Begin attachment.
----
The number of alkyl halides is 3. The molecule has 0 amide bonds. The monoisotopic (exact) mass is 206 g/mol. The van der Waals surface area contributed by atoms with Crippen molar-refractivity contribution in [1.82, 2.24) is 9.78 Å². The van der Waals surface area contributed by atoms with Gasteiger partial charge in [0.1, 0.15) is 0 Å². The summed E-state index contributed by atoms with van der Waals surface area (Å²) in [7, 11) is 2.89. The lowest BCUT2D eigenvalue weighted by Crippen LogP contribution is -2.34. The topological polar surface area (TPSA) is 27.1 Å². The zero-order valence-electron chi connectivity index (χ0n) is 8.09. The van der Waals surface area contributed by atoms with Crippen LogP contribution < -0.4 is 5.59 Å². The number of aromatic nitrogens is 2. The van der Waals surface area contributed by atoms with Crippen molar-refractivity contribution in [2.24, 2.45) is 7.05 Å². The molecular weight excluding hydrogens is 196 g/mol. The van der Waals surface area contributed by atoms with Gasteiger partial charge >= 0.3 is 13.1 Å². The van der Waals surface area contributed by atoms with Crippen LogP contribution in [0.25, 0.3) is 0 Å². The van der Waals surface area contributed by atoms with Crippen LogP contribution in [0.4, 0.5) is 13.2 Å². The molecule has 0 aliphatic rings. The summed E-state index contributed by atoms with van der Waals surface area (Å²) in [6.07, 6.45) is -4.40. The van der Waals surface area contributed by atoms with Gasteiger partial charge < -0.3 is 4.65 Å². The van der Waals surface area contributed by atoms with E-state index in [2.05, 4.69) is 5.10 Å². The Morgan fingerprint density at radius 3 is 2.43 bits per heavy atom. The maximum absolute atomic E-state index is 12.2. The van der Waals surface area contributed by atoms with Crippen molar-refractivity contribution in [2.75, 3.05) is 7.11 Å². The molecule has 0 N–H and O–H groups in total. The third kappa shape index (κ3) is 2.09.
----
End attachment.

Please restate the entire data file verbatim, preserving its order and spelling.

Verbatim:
The number of alkyl halides is 3. The molecule has 0 amide bonds. The monoisotopic (exact) mass is 206 g/mol. The van der Waals surface area contributed by atoms with Crippen molar-refractivity contribution in [1.82, 2.24) is 9.78 Å². The van der Waals surface area contributed by atoms with Gasteiger partial charge in [0.1, 0.15) is 0 Å². The summed E-state index contributed by atoms with van der Waals surface area (Å²) in [7, 11) is 2.89. The lowest BCUT2D eigenvalue weighted by Crippen LogP contribution is -2.34. The topological polar surface area (TPSA) is 27.1 Å². The zero-order valence-electron chi connectivity index (χ0n) is 8.09. The van der Waals surface area contributed by atoms with Crippen LogP contribution < -0.4 is 5.59 Å². The number of aromatic nitrogens is 2. The van der Waals surface area contributed by atoms with Crippen molar-refractivity contribution in [2.24, 2.45) is 7.05 Å². The molecular weight excluding hydrogens is 196 g/mol. The van der Waals surface area contributed by atoms with Gasteiger partial charge >= 0.3 is 13.1 Å². The van der Waals surface area contributed by atoms with Crippen LogP contribution in [0.25, 0.3) is 0 Å². The van der Waals surface area contributed by atoms with Crippen LogP contribution in [0.4, 0.5) is 13.2 Å². The molecule has 0 aliphatic rings. The summed E-state index contributed by atoms with van der Waals surface area (Å²) in [6.07, 6.45) is -4.40. The van der Waals surface area contributed by atoms with Gasteiger partial charge < -0.3 is 4.65 Å². The van der Waals surface area contributed by atoms with E-state index in [2.05, 4.69) is 5.10 Å². The Morgan fingerprint density at radius 3 is 2.43 bits per heavy atom. The maximum absolute atomic E-state index is 12.2. The van der Waals surface area contributed by atoms with Crippen molar-refractivity contribution in [2.75, 3.05) is 7.11 Å². The molecule has 0 N–H and O–H groups in total. The third kappa shape index (κ3) is 2.09.